Took a trip west to Havana today to see one of my old work haunts, The Nature Conservancy’s Emiquon National Wildlife Area. The purpose of the trip was to do some reconnaissance prior to taking our Camera Club to the area for a fall photographic expedition. The Emiquon is adjacent to the west bank of the Illinois River, opposite Havana. It is an excellent example of returning what was farmland to wetland. When we were working there, conducting a study of groundwater conditions prior to flooding, the Emiquon property was still being farmed and we were able to drive across most of the area. Not now! Take a look at this:
The above image is looking northeast from a viewing stand constructed by TNC to allow visitors to view the flora and fauna that abound the Emiquon. The tree line on the horizon is the Illinois River about 1 mile distant. We were hoping to see more birds, but apparently at this time of day (late morning), most have left. More will return in the evening, spend the might feeding and resting, then off again on their way south. So, we were left to look at a lot of water, a number of ducks and coots, a proud heron and a white pelican paddling by. My recommendation to the Club will be to get there early, either by staying overnight the night before, or leaving Champaign at 5ish so as to get there at first light (sunrise being around 7 these days).
Before we crossed the river to see the Emiquon, we stopped in Havana to see their historic water tower, built in the late 1800s. Here’s a view:
Now a couple more pics from Emiquon.
I’ll finish with a view of the rolling Mason County countryside and our great Illinois sky.
This evening I will be attending the Champaign County Camera Club’s first meeting of the new season. I joined over the winter last year, so am still learning club protocol and members’ names. Tonight, though, each of the members are invited to present a maximum of 15 photos taken over the summer. I estimate I took about 6,000 photos since June 1 and includes trips to DC and, my fave place, Pentwater, MI.
So, picking a top 15 from 6,000 can be a bit daunting. I could easily pick 15 from Pentwater alone. But, I felt like I needed to instill some variety. I mean, I could do, like, 15 sunsets, you know? No, that wouldn’t do…although I have some GREAT sunsets. Here are the 15 I picked, from DC to Champaign, from July 4 to Labor Day, from bright colors to black and white and LOTS of water. Some flora, some fauna, and NO dog (I’ll save those images for another post). Enjoy!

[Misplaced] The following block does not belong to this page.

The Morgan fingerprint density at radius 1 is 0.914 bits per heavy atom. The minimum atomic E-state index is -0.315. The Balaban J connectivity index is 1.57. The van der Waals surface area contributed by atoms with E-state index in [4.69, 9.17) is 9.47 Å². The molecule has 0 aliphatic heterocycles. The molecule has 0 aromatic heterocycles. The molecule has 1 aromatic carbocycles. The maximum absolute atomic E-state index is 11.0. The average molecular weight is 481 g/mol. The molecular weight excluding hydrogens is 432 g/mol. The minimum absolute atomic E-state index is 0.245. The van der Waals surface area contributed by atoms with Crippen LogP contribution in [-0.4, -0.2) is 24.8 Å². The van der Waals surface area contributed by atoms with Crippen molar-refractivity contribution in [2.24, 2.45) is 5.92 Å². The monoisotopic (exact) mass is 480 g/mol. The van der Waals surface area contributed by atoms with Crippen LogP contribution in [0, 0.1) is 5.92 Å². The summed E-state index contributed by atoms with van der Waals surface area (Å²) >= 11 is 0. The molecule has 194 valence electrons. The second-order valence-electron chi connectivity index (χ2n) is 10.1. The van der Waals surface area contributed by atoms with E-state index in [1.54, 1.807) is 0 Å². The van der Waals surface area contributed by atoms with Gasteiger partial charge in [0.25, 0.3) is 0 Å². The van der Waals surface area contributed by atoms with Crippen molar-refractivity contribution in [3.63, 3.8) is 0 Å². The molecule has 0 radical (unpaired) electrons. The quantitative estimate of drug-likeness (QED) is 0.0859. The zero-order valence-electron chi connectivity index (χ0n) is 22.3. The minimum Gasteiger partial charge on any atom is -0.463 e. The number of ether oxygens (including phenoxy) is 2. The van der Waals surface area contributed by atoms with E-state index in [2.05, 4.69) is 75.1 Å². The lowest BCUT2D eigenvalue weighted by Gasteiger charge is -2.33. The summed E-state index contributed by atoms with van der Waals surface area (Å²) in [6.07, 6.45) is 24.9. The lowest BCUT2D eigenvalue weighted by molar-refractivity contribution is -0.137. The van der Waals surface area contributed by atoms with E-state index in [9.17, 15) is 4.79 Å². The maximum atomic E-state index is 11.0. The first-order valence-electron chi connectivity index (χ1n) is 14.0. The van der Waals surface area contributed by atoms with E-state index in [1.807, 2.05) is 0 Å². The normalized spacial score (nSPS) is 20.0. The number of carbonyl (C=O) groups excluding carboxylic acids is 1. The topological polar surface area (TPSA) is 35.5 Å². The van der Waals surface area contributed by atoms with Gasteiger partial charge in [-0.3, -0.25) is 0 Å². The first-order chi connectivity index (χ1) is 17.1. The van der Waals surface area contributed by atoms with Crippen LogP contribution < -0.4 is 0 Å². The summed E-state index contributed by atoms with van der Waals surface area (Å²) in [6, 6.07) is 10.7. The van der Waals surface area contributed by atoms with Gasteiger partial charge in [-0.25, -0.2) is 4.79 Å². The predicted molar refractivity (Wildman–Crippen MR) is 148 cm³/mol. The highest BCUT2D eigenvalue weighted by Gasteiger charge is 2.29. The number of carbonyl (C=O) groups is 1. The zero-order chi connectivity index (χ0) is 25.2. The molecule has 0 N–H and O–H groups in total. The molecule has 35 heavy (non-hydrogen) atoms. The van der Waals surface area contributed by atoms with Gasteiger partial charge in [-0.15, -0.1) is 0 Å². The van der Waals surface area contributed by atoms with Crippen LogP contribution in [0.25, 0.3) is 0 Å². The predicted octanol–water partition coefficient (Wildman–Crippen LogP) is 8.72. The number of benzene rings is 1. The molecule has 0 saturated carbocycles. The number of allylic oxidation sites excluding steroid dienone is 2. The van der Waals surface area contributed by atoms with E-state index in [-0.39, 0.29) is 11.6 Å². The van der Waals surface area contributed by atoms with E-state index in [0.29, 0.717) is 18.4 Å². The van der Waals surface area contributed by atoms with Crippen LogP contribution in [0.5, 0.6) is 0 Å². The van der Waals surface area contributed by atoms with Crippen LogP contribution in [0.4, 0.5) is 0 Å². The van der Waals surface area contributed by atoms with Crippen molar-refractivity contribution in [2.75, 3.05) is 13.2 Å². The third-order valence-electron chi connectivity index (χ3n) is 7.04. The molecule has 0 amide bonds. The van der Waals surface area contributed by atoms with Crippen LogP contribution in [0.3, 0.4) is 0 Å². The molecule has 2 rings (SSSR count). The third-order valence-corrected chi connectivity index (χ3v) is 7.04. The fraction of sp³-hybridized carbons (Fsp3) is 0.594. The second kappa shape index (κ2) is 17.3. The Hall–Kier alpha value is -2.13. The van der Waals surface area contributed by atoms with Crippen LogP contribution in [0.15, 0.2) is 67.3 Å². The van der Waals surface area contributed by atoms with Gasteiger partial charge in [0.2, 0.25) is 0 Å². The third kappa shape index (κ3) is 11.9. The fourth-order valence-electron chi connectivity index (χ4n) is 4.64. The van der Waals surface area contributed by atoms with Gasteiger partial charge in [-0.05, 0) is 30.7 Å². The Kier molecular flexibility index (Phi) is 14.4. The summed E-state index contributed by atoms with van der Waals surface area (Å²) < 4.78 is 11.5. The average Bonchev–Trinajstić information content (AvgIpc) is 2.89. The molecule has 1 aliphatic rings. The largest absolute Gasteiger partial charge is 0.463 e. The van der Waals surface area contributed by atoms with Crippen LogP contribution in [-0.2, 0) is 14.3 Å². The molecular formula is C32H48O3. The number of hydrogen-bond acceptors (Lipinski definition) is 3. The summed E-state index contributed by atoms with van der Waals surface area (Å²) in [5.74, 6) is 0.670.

Caught this little fellow while he was attracted to the flowering “turtleheads” off our patio yesterday morning. They are really fun to watch, but sooo difficult to photograph. So very quick and timid; any movement on my part will potentially spook them. Early morning means low light and with my 75-300 mm f5.6 telephoto, it means a high ISO to keep the shutter speed high enough to stop their motion. Then you get quite a bit of noise in the image. [I’m using Topaz DeNoise in Photoshop Elements to reduce the noise, and it’s OK, but a crisper picture would help.]
By the way, this image is an enlarged crop, see below for original image. You can also see, I bumped the temperature a bit (maybe too much?), so it has a yellower appearance than the original. I might go back and redo this…hmmm.
The low light and fast action makes it hard to focus accurately (a greater DOF would help but then shutter speed suffers). Anyway, I am pretty happy with this capture of a difficult subject (I’ll keep trying to improve on this!!)
Yesterday, I entered six photos into the above named photo contest. This is the 3rd year of what is expected to be an annual event and money from photo entries goes to the LACA. Below are the photos I entered. Here is the LACA web-site and on this page you can find a link to a photo gallery containing all entries:
Evening Blues, taken on the beach below Garrison Park looking toward the Pentwater lighthouses:
Sun Drop, taken near Champaign as the sun emerged below the clouds:
Taking Flight, taken on the Garrison Park beach early one morning as the deer became alarmed by someone coming down the stairs from farther up the beach.
Waiting for an Audience, taken in the empty outdoor auditorium of Meijer Gardens in Grand Rapids:
Quicksilver on the North Breakwater, an afternoon of an amazing light show in Ludington:
Magic Light approaches Garrison Park Beach, taken near sunset on aforementioned beach:
There’s a lot of really good competition, so I have no expectations of winning anything. But, it makes me be critical of my own work and try to look at my images as through someone else’s eyes. I have other photos, but thought I would go largely with some that would be familiar to most of the audience (i.e., folks in the Ludington area) and having some feel for what I think the judges (Todd and Brad Reed) like. We will see.